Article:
Lou Hutchinson: No. No, I would not. I would think that it would, the government was already going down a path independent of sequestration to look for public/private partnerships and to look for solutions that are further required now because of sequestration. And so it's my expectation that there'll be a more creative and granular strategy towards achieving sustainability goals, as compared to even the path that we were already going down that was accelerated. And we're seeing that. I mean, we're seeing organizations that are coming to us that are looking for not only renewable generation, but new build facilities of renewable generation. We had recently been approached by the U.S. Department of State, and the U.S. Department of State had come to us with a requirement to move from a 10 percent GHG reduction to as much as a 60 percent GHG reduction within a few months, without an increase in budget, and in a way that would stay net neutral within the existing brown power expenditure. We were able to partner with them through a public/private partnership to be able to do an extended ten-year term traditional power generation, or brown power deal, and that was coupled with two PPAs for renewable energy development, one for a solar implementation that was about five megawatts, and then another for a wind PPA that was about 17.5 megawatts of wind. The end result is that they're now at a 60 percent GHG reduction. There's been no increase in their expenditures as a result of doing that. And we as a public/private partnership are now in very solid partnership with Department of State, and looking for additional ways to decrease their expenditures and to find more efficient ways for their energy implementation.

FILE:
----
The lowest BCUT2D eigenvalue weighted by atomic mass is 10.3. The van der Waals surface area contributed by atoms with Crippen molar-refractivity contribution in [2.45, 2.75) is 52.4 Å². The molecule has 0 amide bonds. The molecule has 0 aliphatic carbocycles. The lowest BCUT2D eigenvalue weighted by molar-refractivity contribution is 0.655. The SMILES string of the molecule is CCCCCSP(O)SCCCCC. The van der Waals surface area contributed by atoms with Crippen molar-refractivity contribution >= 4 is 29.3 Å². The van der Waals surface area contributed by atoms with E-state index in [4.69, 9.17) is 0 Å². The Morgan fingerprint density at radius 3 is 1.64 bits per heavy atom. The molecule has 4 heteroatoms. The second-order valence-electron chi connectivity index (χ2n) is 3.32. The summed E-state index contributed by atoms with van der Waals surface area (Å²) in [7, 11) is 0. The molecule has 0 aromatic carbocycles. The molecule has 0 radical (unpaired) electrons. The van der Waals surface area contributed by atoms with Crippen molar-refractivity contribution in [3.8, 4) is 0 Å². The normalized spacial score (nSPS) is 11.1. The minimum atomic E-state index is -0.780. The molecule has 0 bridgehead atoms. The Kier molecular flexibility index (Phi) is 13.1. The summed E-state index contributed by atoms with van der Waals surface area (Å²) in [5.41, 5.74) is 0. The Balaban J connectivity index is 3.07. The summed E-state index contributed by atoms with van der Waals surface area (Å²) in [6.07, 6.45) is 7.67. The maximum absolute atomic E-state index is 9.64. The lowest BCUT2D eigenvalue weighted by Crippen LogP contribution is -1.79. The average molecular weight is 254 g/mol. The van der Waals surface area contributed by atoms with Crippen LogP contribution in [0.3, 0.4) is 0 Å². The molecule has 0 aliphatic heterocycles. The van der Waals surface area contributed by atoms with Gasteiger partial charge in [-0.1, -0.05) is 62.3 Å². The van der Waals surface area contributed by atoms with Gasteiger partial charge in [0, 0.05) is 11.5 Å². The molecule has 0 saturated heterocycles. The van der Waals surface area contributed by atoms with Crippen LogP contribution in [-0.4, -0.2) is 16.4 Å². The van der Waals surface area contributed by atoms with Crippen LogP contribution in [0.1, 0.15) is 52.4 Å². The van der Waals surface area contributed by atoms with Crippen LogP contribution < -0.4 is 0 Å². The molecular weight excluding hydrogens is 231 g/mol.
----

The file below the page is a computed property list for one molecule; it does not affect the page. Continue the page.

Monica Trauzzi: Do you think sequestration refocuses the conversation on subsidies?